I am not trying to go blazing fast. I am trying to go at the speed of a person running. Are you saying that a chair with these casters should be kept to walking speed?

    As far as your troll comments goes, I don't go flaming others on their threads. I don't appreciate them flaming me on mine, regardless of who they are and how helpful they may be otherwise.
    Last edited by Axle; 01-22-2013 at 08:15 PM.

  8. #88
    Quote Originally Posted by Axle View Post
    I am not trying to go blazing fast. I am trying to go at the speed of a person running. Are you saying that a chair with these casters should be kept to walking speed?

    As far as your troll comments goes, I don't go flaming others on their threads. I don't appreciate them flaming me on mine, regardless of who they are and how helpful they may be otherwise.
    Hi Axle, Just saying that yes, with those casters, it's dangerous to go at faster speeds. Not saying you can't do it but the smaller, skinner, cheap plastic with cheap bearings have a tendency to flutter at a higher rate of speed. They are not designed to go at a faster speed as the average person in a chair doesn't go that fast. That may be why they have different casters available on their order form. I wouldn't order thru them if you are thinking on it. Sportaid or Bike-on.com gives a much better after market price.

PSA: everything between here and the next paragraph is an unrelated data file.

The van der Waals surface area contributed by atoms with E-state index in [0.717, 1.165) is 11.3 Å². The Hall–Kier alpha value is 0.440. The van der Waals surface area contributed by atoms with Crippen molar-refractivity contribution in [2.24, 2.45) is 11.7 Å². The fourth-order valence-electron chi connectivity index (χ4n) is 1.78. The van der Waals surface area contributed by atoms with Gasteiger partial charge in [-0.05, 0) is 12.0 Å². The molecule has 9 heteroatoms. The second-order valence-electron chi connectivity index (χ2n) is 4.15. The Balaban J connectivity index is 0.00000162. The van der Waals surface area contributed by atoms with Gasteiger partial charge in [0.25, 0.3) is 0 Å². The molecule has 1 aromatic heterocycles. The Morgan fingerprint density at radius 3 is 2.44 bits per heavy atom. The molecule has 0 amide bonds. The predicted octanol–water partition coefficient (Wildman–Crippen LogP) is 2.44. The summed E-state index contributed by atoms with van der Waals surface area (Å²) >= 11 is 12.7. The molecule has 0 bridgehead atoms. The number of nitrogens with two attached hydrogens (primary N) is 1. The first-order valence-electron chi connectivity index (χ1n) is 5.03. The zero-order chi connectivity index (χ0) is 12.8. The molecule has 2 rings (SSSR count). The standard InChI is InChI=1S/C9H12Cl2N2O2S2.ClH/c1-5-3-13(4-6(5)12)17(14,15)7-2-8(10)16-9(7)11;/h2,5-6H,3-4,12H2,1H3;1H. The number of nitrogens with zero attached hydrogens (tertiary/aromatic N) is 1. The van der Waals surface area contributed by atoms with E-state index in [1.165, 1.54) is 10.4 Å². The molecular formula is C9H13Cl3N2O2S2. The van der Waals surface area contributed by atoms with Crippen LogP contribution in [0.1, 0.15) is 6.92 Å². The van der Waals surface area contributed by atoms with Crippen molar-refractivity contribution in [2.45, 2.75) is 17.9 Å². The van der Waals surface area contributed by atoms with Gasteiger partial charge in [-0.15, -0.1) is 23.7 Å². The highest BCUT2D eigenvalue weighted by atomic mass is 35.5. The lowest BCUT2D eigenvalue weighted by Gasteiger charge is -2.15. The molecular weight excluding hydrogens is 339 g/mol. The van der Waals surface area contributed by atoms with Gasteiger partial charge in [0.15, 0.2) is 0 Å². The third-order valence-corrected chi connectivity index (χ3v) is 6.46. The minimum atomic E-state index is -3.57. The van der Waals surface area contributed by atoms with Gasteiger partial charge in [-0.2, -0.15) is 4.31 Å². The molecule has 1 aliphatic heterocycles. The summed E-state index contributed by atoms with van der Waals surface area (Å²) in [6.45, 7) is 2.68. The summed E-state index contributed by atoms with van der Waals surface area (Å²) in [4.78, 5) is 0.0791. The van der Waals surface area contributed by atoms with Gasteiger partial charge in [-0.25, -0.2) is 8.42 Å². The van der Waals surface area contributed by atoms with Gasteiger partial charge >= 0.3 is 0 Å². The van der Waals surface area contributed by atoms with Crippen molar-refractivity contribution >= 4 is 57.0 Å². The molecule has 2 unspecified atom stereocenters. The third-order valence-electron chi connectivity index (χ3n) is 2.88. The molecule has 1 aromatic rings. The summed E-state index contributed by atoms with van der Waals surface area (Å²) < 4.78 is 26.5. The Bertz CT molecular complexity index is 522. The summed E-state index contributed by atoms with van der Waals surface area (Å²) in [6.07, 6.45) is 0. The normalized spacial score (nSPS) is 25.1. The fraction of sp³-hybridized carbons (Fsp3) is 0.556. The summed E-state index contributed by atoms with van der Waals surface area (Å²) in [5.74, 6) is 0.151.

You're one of us type A's that need to push the envelope. To do that safely, a better, larger caster may be needed. It only takes one header from hitting a small rock to send you flying; a different caster at least lessens the chance of that. I'm surprized the others who get pulled haven't said anything about the setups they have.
    Sure sounds fun to be pulled by your dog,especially in warm Orange County. I lived in Huntington Beach off 11th st. back in the day.

    Like the rest of us, you'll end up with a garage full of stuff.

  9. #89
    Senior Member jschism's Avatar
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    maybe you could discuss this matter with member:
    rlmtrhmiles....he knows all
    http://sci.rutgers.edu/forum/member.php?u=180055

  10. #90
    Senior Member brian's Avatar
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    Quote Originally Posted by Axle View Post
    I am not trying to go blazing fast. I am trying to go at the speed of a person running.
    A wheelchair matching pace with a runner is pretty fast. Not in the grand scheme of things, but relatively speaking. Normal, off-the-rack chairs aren't designed to sustain those speeds for very long. Even TiLites. Just because your old chair could doesn't mean the new one will; you can't have the same expectations when you make a major change in equipment.

    FYI: I have these bad boys. They're heavy, but bulletproof.